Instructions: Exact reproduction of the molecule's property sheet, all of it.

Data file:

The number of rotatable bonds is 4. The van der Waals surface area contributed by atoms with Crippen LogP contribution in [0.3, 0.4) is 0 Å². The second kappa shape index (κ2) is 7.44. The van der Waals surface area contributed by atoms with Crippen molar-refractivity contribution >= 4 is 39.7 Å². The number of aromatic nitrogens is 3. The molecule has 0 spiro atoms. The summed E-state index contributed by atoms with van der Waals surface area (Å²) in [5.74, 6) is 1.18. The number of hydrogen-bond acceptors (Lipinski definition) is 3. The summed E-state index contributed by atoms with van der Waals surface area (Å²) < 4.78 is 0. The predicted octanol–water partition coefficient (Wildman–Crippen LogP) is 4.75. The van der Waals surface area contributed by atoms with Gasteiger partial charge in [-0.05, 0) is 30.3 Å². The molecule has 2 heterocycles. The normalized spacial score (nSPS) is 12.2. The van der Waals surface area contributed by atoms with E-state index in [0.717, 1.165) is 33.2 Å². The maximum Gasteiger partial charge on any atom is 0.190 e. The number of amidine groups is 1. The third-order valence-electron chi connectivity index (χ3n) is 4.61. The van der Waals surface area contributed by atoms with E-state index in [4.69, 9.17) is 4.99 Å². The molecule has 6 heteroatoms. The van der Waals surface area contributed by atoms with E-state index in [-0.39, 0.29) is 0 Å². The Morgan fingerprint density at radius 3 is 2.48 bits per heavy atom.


The number of rotatable bonds is 4. The van der Waals surface area contributed by atoms with Crippen LogP contribution in [0.3, 0.4) is 0 Å². The second kappa shape index (κ2) is 7.44. The van der Waals surface area contributed by atoms with Crippen molar-refractivity contribution >= 4 is 39.7 Å². The number of aromatic nitrogens is 3. The molecule has 0 spiro atoms. The summed E-state index contributed by atoms with van der Waals surface area (Å²) in [5.74, 6) is 1.18. The number of hydrogen-bond acceptors (Lipinski definition) is 3. The summed E-state index contributed by atoms with van der Waals surface area (Å²) < 4.78 is 0. The predicted octanol–water partition coefficient (Wildman–Crippen LogP) is 4.75. The van der Waals surface area contributed by atoms with Gasteiger partial charge in [-0.05, 0) is 30.3 Å². The molecule has 2 heterocycles. The normalized spacial score (nSPS) is 12.2. The van der Waals surface area contributed by atoms with E-state index in [0.717, 1.165) is 33.2 Å². The maximum Gasteiger partial charge on any atom is 0.190 e. The number of amidine groups is 1. The third-order valence-electron chi connectivity index (χ3n) is 4.61. The van der Waals surface area contributed by atoms with E-state index in [4.69, 9.17) is 4.99 Å². The molecule has 6 heteroatoms. The van der Waals surface area contributed by atoms with E-state index in [-0.39, 0.29) is 0 Å². The Morgan fingerprint density at radius 3 is 2.48 bits per heavy atom.